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Jaimie Seaton

Jaimie has been a journalist and writer for more than 25 years and has lived and worked all over the world. She began her career in Washington, DC, in the press office of the Clinton/Gore Presidential Transition and then went on to the DC bureau of the Sunday Times of London. From there, Jaimie moved to Johannesburg, where she reported for the Sunday Times of London, Newsweek and Independent News & Media — the largest local newspaper group in the country. She was also the founding editor of Africa Focus, a mining journal covering sub-Saharan Africa.

Jaimie’s work has appeared in a wide variety of publications including The Washington Post, The Boston Globe, Newsweek, Business Insider, New York Magazine, Marie Claire, Glamour and O, The Oprah Magazine.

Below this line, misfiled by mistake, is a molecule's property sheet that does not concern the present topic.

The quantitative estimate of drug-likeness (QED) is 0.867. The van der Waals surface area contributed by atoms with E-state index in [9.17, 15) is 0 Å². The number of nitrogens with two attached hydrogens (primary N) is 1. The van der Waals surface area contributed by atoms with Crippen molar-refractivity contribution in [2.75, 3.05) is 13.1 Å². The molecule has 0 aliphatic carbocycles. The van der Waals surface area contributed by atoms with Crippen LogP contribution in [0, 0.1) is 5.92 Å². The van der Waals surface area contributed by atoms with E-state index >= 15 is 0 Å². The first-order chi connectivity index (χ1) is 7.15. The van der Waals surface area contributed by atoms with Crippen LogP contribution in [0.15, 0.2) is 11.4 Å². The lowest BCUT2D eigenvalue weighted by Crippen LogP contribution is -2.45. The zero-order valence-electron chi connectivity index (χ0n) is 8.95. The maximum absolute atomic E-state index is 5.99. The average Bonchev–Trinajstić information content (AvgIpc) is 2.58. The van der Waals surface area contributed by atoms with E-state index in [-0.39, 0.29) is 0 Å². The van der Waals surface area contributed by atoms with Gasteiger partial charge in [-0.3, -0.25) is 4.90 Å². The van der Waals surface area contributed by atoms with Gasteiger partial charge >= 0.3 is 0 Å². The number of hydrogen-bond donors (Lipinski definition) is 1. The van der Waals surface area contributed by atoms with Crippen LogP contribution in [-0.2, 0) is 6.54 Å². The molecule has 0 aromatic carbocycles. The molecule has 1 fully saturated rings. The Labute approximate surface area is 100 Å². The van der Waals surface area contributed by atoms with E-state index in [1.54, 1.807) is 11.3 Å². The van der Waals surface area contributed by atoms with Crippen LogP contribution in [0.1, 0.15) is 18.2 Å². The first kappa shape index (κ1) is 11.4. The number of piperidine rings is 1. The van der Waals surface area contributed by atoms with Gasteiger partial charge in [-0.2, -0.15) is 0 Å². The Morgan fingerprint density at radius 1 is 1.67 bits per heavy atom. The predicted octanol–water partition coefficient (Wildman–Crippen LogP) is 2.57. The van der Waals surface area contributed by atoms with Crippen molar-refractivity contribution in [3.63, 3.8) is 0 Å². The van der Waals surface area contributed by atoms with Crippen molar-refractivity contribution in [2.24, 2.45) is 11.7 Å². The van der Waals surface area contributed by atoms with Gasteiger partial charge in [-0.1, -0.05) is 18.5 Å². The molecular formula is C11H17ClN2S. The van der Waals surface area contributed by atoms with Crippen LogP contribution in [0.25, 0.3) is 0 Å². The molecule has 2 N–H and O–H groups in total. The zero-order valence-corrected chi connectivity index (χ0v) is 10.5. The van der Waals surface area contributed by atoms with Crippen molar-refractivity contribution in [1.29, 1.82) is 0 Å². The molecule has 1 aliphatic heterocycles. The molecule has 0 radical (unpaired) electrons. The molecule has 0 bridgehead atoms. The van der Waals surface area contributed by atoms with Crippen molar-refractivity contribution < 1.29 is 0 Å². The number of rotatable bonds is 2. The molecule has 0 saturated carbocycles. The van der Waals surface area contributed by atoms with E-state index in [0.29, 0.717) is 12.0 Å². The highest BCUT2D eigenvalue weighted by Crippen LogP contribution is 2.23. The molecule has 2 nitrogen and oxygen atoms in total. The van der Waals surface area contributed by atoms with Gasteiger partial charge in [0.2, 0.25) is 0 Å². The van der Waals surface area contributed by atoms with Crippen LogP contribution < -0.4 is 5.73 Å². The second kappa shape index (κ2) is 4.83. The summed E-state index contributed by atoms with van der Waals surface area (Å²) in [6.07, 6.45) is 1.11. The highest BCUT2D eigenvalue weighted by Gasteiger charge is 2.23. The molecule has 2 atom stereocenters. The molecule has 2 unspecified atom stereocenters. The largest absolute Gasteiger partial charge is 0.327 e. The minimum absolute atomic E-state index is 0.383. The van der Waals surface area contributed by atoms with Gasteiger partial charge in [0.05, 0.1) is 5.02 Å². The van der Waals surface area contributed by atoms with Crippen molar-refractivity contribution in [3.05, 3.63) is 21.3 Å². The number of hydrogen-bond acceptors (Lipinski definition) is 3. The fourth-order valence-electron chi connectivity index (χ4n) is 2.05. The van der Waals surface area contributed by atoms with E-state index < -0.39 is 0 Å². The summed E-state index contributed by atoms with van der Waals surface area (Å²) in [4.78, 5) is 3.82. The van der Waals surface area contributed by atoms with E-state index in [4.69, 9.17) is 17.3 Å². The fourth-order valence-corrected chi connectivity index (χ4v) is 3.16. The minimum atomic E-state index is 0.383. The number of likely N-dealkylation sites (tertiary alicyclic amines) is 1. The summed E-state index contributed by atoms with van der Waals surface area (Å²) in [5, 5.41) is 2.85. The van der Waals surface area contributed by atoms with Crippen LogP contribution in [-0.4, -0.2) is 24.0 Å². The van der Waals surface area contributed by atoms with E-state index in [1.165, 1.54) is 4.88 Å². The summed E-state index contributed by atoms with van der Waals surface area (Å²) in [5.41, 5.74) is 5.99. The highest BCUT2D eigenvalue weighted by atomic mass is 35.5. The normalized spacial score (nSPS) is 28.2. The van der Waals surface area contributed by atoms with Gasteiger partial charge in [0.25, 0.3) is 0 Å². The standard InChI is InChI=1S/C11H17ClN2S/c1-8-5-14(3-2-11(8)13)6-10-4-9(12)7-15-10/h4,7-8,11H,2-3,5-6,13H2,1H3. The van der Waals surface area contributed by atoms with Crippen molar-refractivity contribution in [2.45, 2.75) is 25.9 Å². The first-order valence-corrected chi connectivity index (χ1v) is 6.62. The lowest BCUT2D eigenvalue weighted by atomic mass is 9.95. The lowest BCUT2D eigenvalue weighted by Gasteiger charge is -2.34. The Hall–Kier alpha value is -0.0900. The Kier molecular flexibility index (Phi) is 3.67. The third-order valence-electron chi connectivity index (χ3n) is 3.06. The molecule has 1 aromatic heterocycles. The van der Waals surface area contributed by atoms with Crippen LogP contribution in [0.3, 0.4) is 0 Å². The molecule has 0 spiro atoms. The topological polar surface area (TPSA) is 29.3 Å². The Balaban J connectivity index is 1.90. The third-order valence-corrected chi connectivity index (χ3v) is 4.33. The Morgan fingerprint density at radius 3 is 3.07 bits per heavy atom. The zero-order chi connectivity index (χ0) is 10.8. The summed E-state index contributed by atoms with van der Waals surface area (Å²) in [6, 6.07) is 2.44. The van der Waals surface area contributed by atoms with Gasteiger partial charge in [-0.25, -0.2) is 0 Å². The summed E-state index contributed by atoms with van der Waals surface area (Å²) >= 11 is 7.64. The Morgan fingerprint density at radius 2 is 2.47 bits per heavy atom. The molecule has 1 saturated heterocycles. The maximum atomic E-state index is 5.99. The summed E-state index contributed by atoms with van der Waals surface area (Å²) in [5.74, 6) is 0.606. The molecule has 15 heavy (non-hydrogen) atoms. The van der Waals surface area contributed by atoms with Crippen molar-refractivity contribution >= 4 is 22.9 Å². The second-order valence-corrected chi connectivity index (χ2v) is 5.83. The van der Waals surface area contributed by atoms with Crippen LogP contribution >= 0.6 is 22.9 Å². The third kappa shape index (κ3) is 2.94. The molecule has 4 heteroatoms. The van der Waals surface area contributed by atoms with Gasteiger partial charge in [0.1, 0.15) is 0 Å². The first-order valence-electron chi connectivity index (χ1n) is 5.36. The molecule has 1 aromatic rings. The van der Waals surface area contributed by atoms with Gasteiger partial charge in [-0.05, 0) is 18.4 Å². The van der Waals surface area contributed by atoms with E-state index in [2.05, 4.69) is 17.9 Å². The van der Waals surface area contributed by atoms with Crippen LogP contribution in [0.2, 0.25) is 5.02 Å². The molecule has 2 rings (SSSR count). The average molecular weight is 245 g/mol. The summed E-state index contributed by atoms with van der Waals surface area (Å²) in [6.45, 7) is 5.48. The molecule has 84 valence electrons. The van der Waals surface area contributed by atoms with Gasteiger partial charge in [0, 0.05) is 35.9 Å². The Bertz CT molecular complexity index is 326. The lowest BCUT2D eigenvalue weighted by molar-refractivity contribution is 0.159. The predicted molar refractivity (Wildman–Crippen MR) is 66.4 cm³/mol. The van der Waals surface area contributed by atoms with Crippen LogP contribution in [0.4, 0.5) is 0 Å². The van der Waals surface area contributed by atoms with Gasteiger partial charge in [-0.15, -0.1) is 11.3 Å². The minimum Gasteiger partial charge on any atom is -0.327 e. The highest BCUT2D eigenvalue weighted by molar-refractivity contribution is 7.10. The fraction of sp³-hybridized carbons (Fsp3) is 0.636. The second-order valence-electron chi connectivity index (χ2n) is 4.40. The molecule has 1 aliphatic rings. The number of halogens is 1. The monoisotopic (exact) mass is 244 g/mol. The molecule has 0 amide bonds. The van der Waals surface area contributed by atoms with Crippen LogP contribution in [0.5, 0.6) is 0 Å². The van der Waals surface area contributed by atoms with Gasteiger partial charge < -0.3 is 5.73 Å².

Jaimie is the mother of two children and lives in New Hampshire. When she's not working, Jaimie enjoys taking long walks with her dog Bailey while listening to books.

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Dr. Leana Wen

(Photo/Courtesy of Dr. Leana Wen)

15 Minutes With Dr. Leana Wen

The accomplished doctor weighs in on the possible future of the pandemic and the importance of public health

Your Care

Dr. Leana Wen is an emergency physician and public health professor at George Washington University who previously served as the health commissioner in Baltimore, Maryland. Dr. Wen is a familiar face on CNN, where she serves as a medical analyst, writes a weekly column in The Washington Post and hosts the Post’s newsletter, The Checkup With Dr. Wen. She’s also the author of the new book, “Lifelines: A Doctor’s Journey in the Fight for Public Health.” The busy mother of two recently took time to speak with HealthyWomen's editor-in-chief Jaimie Seaton.